Today’s book review is brought to you by yours truly, Morgen Bailey. If you’d like your book reviewed or to send me a book review of another author’s book, see book-reviews for the guidelines. Other options listed on opportunities-on-this-blog.
Human Croquet by Kate Atkinson
Synopsis: Once it had been the great forest of Lythe – a vast and impenetrable thicket of green. And here, in the beginning, lived the Fairfaxes, grandly, at Fairfax Manor, visited once by the great Gloriana herself. But over the centuries the forest had been destroyed, replaced by Streets of Trees. The Fairfaxes have dwindled too; now they live in ‘Arden’ at the end of Hawthorne Close and are hardly a family at all. But Isobel Fairfax, who drops into pockets of time and out again, knows about the past. She is sixteen and waiting for the return of her mother – the thin, dangerous Eliza with her scent of nicotine, Arpège and sex, whose disappearance is part of the mystery that still remains at the heart of the forest.
This novel is available via http://www.amazon.co.uk/Human-Croquet-Kate-Atkinson/dp/055299619X or http://www.amazon.com/Human-Croquet-Kate-Atkinson/dp/055299619X.
Review (of the audiobook)
The novel starts with Isobel explaining how the world started, The Big Bang, then hones in one of her ancestors, Sir Francis Fairfax, and his wife, Lady Mary, who favours green. They have a boy, William, who ‘hung on to life long enough to father his likeness’, Samuel and his grandson Joseph. We’re then bombarded by names of relatives and details of the time and their houses. While it’s interesting, it felt unnecessary as I wondered when the story would get going. It does at the beginning of track 3 with ‘Present’ – the 1st of April, Isobel’s sixteenth birthday – and Isobel (Fairfax) talking about herself and her surroundings (including her estranged mother, Eliza, and the woman ‘our dad’, Gordon, replaced her with). Again it’s packed with detail which poets and detail fans will love but I’m not a fan. I read it as a paperback back in 2006 and think I enjoyed it (I have a terrible memory so remember nothing of it). Kate’s my favourite living author so I must have done.
I’m still being bombarded by names and being at the park with the dog and making these notes on my phone’s notes section, I lost track of who was who because I didn’t write them down. HC is Kate’s second published novel and the first, ‘Behind the Scenes at the Museum’, has over a dozen (mostly female) characters which really is too many for a novel (and note to writers, ensure your character’s names are distinctive eg different first letters and different looking on the page) so I’m not surprised this follows the same pattern.
Isobel explains early on that her name means mad therefore she must be. When she’s briefly transported back to 1918 she wonders if she is but thinks it’s a dream when she returns to ‘now’.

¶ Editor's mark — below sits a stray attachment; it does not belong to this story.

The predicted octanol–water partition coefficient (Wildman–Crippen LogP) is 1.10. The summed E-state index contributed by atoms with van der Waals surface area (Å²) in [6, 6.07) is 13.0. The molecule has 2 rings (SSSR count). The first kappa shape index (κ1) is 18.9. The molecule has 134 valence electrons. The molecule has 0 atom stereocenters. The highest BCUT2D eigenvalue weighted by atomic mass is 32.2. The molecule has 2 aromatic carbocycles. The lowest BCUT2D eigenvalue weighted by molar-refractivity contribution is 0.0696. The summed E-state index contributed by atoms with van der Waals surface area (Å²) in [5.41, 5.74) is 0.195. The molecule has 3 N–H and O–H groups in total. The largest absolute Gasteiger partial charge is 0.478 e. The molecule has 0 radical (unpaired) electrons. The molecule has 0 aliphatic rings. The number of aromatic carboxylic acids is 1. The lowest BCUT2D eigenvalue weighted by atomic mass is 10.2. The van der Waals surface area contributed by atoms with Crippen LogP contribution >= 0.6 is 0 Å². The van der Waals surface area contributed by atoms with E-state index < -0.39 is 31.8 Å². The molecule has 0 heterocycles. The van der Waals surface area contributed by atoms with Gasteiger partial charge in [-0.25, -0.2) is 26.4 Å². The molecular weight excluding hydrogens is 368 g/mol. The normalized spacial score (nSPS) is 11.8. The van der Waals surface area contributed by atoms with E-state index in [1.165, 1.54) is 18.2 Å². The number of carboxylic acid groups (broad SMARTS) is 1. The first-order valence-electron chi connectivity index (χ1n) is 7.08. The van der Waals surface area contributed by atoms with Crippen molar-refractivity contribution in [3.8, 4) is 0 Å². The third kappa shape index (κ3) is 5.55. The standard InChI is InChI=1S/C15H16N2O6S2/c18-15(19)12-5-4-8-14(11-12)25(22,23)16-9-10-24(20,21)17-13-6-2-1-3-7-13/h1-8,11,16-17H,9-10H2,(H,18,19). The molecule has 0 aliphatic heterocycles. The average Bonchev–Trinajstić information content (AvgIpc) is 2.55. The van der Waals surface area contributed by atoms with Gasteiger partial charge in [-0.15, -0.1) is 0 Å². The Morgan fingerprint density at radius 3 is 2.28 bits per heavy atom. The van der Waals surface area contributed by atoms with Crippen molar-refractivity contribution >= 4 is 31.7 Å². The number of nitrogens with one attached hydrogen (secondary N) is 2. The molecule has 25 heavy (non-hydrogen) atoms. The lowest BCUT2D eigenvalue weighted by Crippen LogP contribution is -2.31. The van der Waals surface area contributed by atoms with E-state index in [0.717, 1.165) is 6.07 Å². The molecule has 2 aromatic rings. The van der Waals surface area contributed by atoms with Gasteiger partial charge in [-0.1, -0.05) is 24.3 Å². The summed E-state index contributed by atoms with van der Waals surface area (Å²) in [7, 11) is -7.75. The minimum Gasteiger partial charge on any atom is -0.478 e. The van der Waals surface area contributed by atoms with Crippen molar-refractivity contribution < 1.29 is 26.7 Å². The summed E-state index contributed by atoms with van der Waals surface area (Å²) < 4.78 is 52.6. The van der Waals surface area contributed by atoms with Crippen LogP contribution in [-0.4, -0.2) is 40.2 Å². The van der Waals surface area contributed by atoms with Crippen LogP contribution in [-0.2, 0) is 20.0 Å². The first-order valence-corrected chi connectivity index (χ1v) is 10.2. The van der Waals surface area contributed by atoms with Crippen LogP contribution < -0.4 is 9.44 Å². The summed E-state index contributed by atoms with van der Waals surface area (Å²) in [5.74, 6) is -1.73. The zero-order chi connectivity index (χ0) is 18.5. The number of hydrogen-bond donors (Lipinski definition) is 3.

The book, like its predecessor, continues switching from present to various pasts and does so with very intricate description. I got a bit lost with who is who but as the narration continued, things slotted (more or less) into place until the quirky poignant wrap-up at the end.
There were some charming phrases like a ‘melon slice of a smile’ and ‘as white as the widow’s suet pudding’. Like many novels, this one is packed with adverbs which a sixteen-year-old would probably use but some of the language feels beyond a teen’s language but it’s impressive nonetheless.
The audiobook is narrated by Patricia Hodge (whose voice could easily be mistaken for Judy Dench) who is a brilliant choice.
Kate’s next book was one of my favourite short story collections, Not the End of the World, and later went on to write the Jackson Brodie crime series, which made her famous.
It’s my least favourite of Kate’s book and, while well-written, for me only gets a…
Rating: 3 out of 5
Based in Northamptonshire, England, Morgen Bailey (“Morgen with an E”) is a prolific blogger, podcaster, editor / critiquer, Chair of NWG (which runs the annual H.E. Bates Short Story Competition), Head Judge for the NLG Flash Fiction Competition and creative writing tutor for her local county council. She is also a freelance author of numerous ‘dark and light’ short stories, novels, articles, and very occasional dabbler of poetry. Like her, her blog, https://morgenbailey.wordpress.com, is consumed by all things literary. She is also active on Twitter, Facebook along with many others (listed on her blog’s Contact page). She also recently created five online writing groups and an interview-only blog.
Her debut novel is the chick lit eBook The Serial Dater’s Shopping List ($0.99 / £0.77) and she has six others (mostly crime) in the works. She also has eight collections of short stories available (also $0.99 / £0.77 each) – detailed on https://morgenbailey.wordpress.com/books-mine/short-stories.
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If you would like to send me a book review of another author’s books or like your book reviewed (short stories, contemporary crime / women’s novels or writing guides), see book-reviews for the guidelines. Other options listed on opportunities-on-this-blog. And I post writing exercises every weekday on four online writing groups.